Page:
U.S. Senator Paul Simon
U.S. Senator Paul Simon - Institute Founder (1928 - 2003)
Paul Simon was an iconic American leader for more than four decades. He served with distinction in the Illinois House of Representatives, the Illinois Senate, as lieutenant governor, and in the U.S. House of Representatives and the U.S. Senate.
With his horn-rimmed glasses, bowties, and deep voice, Paul Simon was a Prairie State original. He was respected for his intellect, candor, curiosity, independence, and ability to anticipate future challenges. He had wide-ranging interests and wrote prolifically, publishing 22 books and thousands of newspaper columns. He was idealistic and practical, kindhearted and toughminded. He was one of the most successful politicians in Illinois history.
“He was, beyond question, one of the most remarkable public servants I ever knew,” former President Bill Clinton said in a tribute to Paul Simon. “He was a reformer without sanctimony; an idealist without naïveté; a realist without cynicism. He was a fiscal conservative who thought we, not our grandchildren, should pay to advance social justice and equality of opportunity. He was a serious man who could laugh at himself.”
“Paul Simon is everything that a politician should be,” his mentor Senator Paul Douglas once said. “I never served with anybody else who voted his conscience every time,” observed his former colleague, Senator Dale Bumpers.
Simon was born November 29, 1928, in Eugene, Oregon. He attended the University of Oregon and Dana College in Blair, Nebraska. At the age of 19, Simon became the nation's youngest editor-publisher when he accepted a local Lions Club challenge to save the Troy Tribune in Troy, Illinois, near St. Louis. He built a chain of more than a dozen newspapers in southern and central Illinois, which he sold in 1966 so he could devote himself to public service and writing.
He was elected to the Illinois House of Representatives in 1954 and the state Senate in 1962. He was elected lieutenant governor in 1968 but was defeated in his 1972 bid to become the Democratic nominee for governor.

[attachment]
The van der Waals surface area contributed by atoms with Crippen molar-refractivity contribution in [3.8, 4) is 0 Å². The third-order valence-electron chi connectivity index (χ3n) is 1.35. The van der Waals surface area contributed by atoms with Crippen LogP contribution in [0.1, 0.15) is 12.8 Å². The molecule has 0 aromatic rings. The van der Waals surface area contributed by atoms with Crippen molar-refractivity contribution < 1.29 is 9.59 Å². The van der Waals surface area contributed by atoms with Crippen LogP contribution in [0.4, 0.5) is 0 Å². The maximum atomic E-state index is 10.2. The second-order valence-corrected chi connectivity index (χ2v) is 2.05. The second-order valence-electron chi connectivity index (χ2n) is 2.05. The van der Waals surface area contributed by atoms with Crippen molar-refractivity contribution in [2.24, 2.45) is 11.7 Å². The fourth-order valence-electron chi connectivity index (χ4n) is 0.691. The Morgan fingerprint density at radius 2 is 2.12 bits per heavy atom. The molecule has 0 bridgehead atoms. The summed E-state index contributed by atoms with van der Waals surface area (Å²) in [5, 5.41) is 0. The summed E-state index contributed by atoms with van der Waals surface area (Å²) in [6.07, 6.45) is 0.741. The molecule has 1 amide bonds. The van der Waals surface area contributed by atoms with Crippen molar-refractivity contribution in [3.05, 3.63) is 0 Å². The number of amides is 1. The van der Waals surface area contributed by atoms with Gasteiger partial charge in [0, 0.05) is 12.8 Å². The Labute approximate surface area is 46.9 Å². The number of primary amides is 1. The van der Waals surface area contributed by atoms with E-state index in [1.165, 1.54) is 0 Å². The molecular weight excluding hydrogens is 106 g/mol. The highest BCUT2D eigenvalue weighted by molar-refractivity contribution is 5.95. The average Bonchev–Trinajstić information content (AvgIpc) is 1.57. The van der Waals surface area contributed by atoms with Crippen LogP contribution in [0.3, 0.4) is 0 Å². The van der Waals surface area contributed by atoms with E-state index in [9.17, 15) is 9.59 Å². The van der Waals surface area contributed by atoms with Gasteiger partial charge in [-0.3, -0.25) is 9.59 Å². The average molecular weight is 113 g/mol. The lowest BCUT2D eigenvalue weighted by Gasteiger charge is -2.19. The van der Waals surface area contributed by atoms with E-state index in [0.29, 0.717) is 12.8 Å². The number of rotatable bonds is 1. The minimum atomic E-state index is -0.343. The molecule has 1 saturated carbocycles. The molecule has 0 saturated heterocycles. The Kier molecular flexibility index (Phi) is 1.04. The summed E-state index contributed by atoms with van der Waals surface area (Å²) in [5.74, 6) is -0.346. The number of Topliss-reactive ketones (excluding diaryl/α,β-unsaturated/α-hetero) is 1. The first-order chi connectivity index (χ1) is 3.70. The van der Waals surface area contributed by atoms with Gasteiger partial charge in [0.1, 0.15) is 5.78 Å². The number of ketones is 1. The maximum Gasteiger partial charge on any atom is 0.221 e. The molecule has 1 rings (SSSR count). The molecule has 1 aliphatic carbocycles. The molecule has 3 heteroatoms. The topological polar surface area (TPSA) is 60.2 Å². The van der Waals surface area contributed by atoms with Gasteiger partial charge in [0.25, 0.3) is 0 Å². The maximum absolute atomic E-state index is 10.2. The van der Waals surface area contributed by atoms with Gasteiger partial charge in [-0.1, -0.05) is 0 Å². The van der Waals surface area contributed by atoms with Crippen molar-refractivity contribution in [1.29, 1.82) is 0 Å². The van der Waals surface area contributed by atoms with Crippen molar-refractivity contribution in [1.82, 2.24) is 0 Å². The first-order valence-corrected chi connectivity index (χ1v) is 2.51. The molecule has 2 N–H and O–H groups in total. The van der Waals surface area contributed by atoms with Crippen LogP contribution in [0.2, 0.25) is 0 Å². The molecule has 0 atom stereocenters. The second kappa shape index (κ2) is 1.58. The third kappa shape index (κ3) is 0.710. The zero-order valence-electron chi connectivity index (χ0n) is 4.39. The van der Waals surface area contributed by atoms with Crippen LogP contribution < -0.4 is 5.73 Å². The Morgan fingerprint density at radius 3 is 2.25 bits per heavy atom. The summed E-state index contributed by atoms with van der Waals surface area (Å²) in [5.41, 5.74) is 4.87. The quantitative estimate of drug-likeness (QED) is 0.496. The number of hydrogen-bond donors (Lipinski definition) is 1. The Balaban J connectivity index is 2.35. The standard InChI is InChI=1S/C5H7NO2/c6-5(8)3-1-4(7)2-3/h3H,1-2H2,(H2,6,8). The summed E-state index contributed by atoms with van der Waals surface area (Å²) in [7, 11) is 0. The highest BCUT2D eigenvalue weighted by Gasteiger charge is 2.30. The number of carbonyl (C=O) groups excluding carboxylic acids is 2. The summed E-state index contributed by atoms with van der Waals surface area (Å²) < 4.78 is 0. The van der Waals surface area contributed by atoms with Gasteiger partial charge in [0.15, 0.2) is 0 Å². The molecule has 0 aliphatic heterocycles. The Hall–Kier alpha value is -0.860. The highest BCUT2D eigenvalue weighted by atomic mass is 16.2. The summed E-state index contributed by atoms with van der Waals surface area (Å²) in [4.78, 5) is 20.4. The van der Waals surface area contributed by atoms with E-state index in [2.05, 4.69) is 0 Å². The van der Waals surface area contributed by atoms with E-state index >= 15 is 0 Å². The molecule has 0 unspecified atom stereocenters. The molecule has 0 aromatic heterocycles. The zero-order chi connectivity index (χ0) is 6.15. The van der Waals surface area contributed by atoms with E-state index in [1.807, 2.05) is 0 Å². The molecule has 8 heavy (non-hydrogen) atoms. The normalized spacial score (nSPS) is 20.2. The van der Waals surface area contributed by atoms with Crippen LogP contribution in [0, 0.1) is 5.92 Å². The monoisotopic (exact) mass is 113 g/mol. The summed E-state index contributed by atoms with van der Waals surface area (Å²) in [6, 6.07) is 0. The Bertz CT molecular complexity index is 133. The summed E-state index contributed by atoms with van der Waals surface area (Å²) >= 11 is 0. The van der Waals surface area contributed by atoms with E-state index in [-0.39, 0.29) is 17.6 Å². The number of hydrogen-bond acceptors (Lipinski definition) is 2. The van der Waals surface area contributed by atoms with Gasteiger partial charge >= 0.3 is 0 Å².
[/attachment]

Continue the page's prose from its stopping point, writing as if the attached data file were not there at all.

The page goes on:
During an interlude from elective office, Simon launched the public affairs reporting program at Sangamon State University in Springfield, Illinois (now the University of Illinois at Springfield), and lectured during the 1972-73 academic year at the John F. Kennedy School of Government at Harvard University.
Simon was elected to the U.S. House of Representatives in 1974 and served Illinois' 22nd and 24th Congressional Districts for 10 years. He upset three-term Republican incumbent Charles Percy in 1984 to win election to the U.S. Senate. He unsuccessfully sought the 1988 Democratic nomination for president, but earned national praise for his idealism and optimism. He was re-elected to the U.S. Senate in 1990 by defeating Congresswoman Lynn Martin by nearly a million votes — the largest plurality of any contested candidate for senator or governor of either party that year.
In Congress, Simon worked on many issues: hunger, literacy, water resources, public education, language instruction, student loans, prison reform, access for those with disabilities, jobs, balanced budgets, and national service.
During his years as a public official, Paul Simon was respected for his exceptional constituent service. As a senator, Simon held more than 600 town meetings throughout Illinois, more than any senator in the state's history. For 40 consecutive years — longer than any other federal officeholder — Simon released an annual detailed financial disclosure report for himself and his wife.
After retiring from the U.S. Senate in 1997, Simon created the Public Policy Institute at Southern Illinois University and served as its director until his death in 2003. Simon promised the Institute would "find new ways of solving some very old problems” and under his leadership it tackled issues such as Social Security, campaign finance, and mental health in prisons. He was also a professor at SIU where he taught classes in political science, history, and journalism. After his passing, the Institute was renamed the Paul Simon Public Policy Institute.
In 1960, Paul Simon married Jeanne Hurley of Wilmette, whom he met while both served in the Illinois House of Representatives. Jeanne Simon died in February, 2000. They had two children, Sheila and Martin, three granddaughters, Reilly, Corey Jeanne, and Brennan, and one grandson, Nicholas. In May 2001, he married Patricia Derge, the widow of former SIU President David Derge, who died in 1996. Patti Simon has two children, Jennie and Bill.
Simon’s public career was celebrated for its candor, courage, and optimism. His commitment to the future was evident when he announced his bid for the presidency in May of 1987: “You and I are on this planet but a short time. Let us seize this time and opportunity to build a better tomorrow so that generations to come will look back on us and say, ‘These were people of uncommon compassion and vision and courage.’”